Antistatic wrist strap

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An antistatic wrist strap, ESD wrist strap, or ground bracelet is an antistatic device used to safely ground a person working on very sensitive electronic equipment, to prevent the buildup of static electricity on their body, which can result in electrostatic discharge (ESD). It is used in the electronics industry by workers working on electronic devices which can be damaged by ESD, and also sometimes by people working around explosives, to prevent electric sparks which could set off an explosion. It consists of a stretchy band of fabric with fine conductive fibers woven into it, attached to a wire with a clip on the end to connect it to a ground conductor. The fibers are usually made of carbon or carbon-filled rubber, and the strap is bound with a stainless steel clasp or plate. They are usually used in conjunction with an antistatic mat on the workbench, or a special static-dissipating plastic laminate on the workbench surface.

An antistatic wrist strap with crocodile clip.

The wrist strap is usually worn on the nondominant hand (the left wrist for a right-handed person). It is connected to ground through a coiled retractable cable and 1 megohm resistor, which allows high-voltage charges to leak through but prevents a shock hazard when working with low-voltage parts. Where higher voltages are present, extra resistance (0.75 megohm per 250 V) is added in the path to ground to protect the wearer from excessive currents; this typically takes the form of a 4 megohm resistor in the coiled cable (or, more usually, a 2 megohm resistor at each end).

Wrist straps designed for industrial use usually connect to Earth Bonding Points, ground connections built into the workplace, via either a standard 4 mm plug or 10 mm press stud, whereas straps designed for consumer use often have a crocodile clip for the ground connection.

In addition to wrist straps, ankle and heel straps are used in industry to bleed away accumulated charge from a body. These devices are usually not tethered to earth ground, but instead incorporate high resistance in their construction, and work by dissipating electrical charge to special floor tiles. Such straps are used when workers need to be mobile in a work area and a grounding cable would get in the way. They are used particularly in an operating theatre, where oxygen or explosive anesthetic gasses are used.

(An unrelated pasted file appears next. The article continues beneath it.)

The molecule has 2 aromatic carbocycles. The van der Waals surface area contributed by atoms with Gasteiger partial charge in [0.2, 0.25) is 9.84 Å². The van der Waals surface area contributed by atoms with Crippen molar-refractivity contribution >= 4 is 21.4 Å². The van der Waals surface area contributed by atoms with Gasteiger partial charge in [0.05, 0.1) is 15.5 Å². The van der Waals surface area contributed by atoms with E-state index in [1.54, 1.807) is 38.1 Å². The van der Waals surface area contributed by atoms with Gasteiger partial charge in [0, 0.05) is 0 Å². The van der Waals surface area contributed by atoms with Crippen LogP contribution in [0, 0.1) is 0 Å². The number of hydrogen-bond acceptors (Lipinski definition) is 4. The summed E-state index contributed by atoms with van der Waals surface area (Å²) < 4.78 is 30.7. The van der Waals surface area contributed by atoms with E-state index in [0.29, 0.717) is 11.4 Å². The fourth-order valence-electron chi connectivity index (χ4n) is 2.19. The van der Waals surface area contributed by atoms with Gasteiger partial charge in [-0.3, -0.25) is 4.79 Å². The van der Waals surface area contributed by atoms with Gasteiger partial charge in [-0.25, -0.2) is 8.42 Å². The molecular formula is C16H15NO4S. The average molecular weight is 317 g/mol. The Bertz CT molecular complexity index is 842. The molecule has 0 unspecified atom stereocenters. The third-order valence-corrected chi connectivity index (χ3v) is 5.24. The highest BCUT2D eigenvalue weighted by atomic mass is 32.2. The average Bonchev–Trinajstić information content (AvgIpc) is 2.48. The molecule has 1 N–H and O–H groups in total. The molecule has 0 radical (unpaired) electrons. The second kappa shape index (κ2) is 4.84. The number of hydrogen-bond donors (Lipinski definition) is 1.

"Wireless" or "dissipative" wrist straps are available, which claim to protect against ESD without needing a ground wire, typically by air ionization or corona discharge. These are widely regarded as ineffective,[1][2][3] if not fraudulent, and examples have been tested and shown not to work.[4][5] Professional ESD standards all require wired wrist straps.[1]

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References[edit]

  1. ^ a b Namaguchi, Toshikazu; Hideka Uchida (1998). "Wrist strap designs and comparison of test results for MIL-PRF-87893 and ANSI EOS/ESD Association S1.1". "Electrical Overstress/Electrostatic Discharge Symposium Proceedings, October 6–8, 1998, Reno, Nevada". USA: ESD Association, Institute of Electrical and Electronics Engineers (IEEE). pp. 3B.4.3. 1878303910. 
  2. ^ mctsolchris (June 10, 2011). "Antistatic Wrist Straps". BYOPC Blog. Micro Center Tech Support Online. Retrieved January 21, 2013. 
  3. ^ Laumeister, Bill (March 2, 2011). "Tutorial 4991: Oops...Practical ESD Protection vs. Foolhardy Placebos". Application Notes. Maxim Integrated. Retrieved January 21, 2013. 
  4. ^ "Evaluation of Wireless Wrist Straps". ESD Journal. Fowler Associates, Inc. October 27, 2005. Retrieved January 21, 2013. 
  5. ^ "Question #17". Questions and Answers. Desco Industries. Retrieved January 21, 2013.